Making Sense Of 2 Strange Furnace Sounds

When all is well, the average furnace is capable of performing with a minimum of unwanted sounds. Yet when things start to go wrong, it is not uncommon to begin hearing all manner of strange sounds. If you would like to improve your HVAC diagnostic skills read on. This article will discuss the probable causes behind two of the most frequently encountered furnace noises.

Pops And Bangs

Strictly speaking, such sounds are probably not the result of furnace problems. It is actually your duct system that is giving rise to these startling and highly annoying sounds. The cause is so common and specific that is has its own name: oil canning. This term refers to the metal oil cans of yore, which had a tendency to buckle inward noisily as the oil was squeezed out.

The same thing happens here, with the changes of pressure and temperature within the ducts causing them to fold inward. The flexing metal thus gives rise to all manner of sounds. Fortunately, oil canning represents a problem that can be solved fairly easily. Simply locate the troublesome section of duct, loosen its attachment hardware, and slip a piece of felt padding between the duct and the framing element. This will help to absorb the sounds.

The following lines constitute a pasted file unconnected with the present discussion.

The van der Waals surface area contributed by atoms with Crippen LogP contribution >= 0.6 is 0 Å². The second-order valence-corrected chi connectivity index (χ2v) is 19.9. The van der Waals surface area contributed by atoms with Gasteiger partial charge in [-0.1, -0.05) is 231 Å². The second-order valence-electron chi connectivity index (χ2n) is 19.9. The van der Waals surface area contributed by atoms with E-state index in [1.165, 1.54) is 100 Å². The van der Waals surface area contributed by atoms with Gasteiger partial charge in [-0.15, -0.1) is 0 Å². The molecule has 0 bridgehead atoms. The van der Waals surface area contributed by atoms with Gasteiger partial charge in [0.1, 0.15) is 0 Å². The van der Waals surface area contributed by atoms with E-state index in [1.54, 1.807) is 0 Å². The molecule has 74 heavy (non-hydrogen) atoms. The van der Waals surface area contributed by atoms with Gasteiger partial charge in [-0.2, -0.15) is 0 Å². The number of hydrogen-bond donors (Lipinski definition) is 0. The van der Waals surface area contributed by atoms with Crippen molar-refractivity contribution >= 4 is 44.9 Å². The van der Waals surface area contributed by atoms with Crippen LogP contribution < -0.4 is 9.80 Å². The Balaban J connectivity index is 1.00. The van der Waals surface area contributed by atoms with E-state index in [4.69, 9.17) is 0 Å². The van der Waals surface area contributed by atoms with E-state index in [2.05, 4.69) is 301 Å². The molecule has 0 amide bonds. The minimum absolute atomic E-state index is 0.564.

If the problem still persists, you may be able to alleviate it by opening up more of the registers inside your house. This will help to equalize the pressure inside the duct system, making oil canning less likely to occur. Should the problem continue, contact a furnace technician to help bolster your duct system through the installation of so-called brace drops. These are considered the most sophisticated means of quelling unwanted oil canning.

Shrill Squealing

In virtually every case, a high pitched squealing noise is related to your furnace's blower system. The most common cause is a belt that has worn itself thin and frayed. The sound is often the result of the belt encountering minor slippage as it transfers energy from motor to fan blades.

In other cases, the sound is tied not to the belt but to the fan assembly itself. Generally this indicates either motor or fan bearings that have become worn out and lost their lubricant. Here the squealing results from the friction between the bearings and their housing. Should the problem be allowed to persist, the squealing may be accompanied by grinding sounds as the bearings begin to break apart. Eventually the blower system will cease to function at all. For that reason, it is important to have the problem addressed as soon as possible.

For more information, talk to a professional like Boyers  R S Heating &  Air Conditioning Inc.